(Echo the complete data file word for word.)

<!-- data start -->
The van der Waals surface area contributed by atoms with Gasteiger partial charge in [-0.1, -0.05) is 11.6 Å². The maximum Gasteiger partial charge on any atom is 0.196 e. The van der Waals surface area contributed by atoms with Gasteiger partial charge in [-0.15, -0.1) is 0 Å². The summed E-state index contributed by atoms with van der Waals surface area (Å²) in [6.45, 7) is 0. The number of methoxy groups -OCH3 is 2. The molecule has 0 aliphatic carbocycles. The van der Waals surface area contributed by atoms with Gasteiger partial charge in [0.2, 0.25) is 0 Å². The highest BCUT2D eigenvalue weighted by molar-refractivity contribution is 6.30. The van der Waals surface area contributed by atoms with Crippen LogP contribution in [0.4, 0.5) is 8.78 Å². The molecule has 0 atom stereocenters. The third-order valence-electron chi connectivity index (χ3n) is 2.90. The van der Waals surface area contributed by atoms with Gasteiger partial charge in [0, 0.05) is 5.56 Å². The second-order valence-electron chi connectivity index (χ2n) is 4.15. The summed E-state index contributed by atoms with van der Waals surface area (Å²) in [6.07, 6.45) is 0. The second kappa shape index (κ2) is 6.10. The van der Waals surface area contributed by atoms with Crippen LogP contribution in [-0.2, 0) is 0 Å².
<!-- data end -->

The van der Waals surface area contributed by atoms with Gasteiger partial charge in [-0.1, -0.05) is 11.6 Å². The maximum Gasteiger partial charge on any atom is 0.196 e. The van der Waals surface area contributed by atoms with Gasteiger partial charge in [-0.15, -0.1) is 0 Å². The summed E-state index contributed by atoms with van der Waals surface area (Å²) in [6.45, 7) is 0. The number of methoxy groups -OCH3 is 2. The molecule has 0 aliphatic carbocycles. The van der Waals surface area contributed by atoms with Gasteiger partial charge in [0.2, 0.25) is 0 Å². The highest BCUT2D eigenvalue weighted by molar-refractivity contribution is 6.30. The van der Waals surface area contributed by atoms with Crippen LogP contribution in [0.4, 0.5) is 8.78 Å². The molecule has 0 atom stereocenters. The third-order valence-electron chi connectivity index (χ3n) is 2.90. The van der Waals surface area contributed by atoms with Gasteiger partial charge in [0, 0.05) is 5.56 Å². The second-order valence-electron chi connectivity index (χ2n) is 4.15. The summed E-state index contributed by atoms with van der Waals surface area (Å²) in [6.07, 6.45) is 0. The second kappa shape index (κ2) is 6.10. The van der Waals surface area contributed by atoms with Crippen LogP contribution in [-0.2, 0) is 0 Å².